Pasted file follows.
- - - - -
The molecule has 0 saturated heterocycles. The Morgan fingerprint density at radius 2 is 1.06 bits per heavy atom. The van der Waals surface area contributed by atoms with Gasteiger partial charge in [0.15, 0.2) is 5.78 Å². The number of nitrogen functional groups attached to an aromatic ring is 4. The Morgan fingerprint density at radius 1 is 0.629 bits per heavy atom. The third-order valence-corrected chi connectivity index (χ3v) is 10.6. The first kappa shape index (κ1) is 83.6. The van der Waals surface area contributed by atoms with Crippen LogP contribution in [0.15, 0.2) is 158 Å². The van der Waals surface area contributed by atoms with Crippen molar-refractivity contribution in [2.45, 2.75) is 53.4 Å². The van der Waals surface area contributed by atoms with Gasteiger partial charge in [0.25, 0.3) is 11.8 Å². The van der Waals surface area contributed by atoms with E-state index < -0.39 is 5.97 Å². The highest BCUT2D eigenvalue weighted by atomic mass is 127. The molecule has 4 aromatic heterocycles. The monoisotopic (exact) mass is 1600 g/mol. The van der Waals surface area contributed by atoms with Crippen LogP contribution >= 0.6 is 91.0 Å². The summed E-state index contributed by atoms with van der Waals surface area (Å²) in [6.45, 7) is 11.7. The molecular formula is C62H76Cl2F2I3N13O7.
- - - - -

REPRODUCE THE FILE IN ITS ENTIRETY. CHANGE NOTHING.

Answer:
The molecule has 0 saturated heterocycles. The Morgan fingerprint density at radius 2 is 1.06 bits per heavy atom. The van der Waals surface area contributed by atoms with Gasteiger partial charge in [0.15, 0.2) is 5.78 Å². The number of nitrogen functional groups attached to an aromatic ring is 4. The Morgan fingerprint density at radius 1 is 0.629 bits per heavy atom. The third-order valence-corrected chi connectivity index (χ3v) is 10.6. The first kappa shape index (κ1) is 83.6. The van der Waals surface area contributed by atoms with Crippen LogP contribution in [0.15, 0.2) is 158 Å². The van der Waals surface area contributed by atoms with Crippen molar-refractivity contribution in [2.45, 2.75) is 53.4 Å². The van der Waals surface area contributed by atoms with Gasteiger partial charge in [0.25, 0.3) is 11.8 Å². The van der Waals surface area contributed by atoms with E-state index < -0.39 is 5.97 Å². The highest BCUT2D eigenvalue weighted by atomic mass is 127. The molecule has 4 aromatic heterocycles. The monoisotopic (exact) mass is 1600 g/mol. The van der Waals surface area contributed by atoms with Crippen LogP contribution >= 0.6 is 91.0 Å². The summed E-state index contributed by atoms with van der Waals surface area (Å²) in [6.45, 7) is 11.7. The molecular formula is C62H76Cl2F2I3N13O7.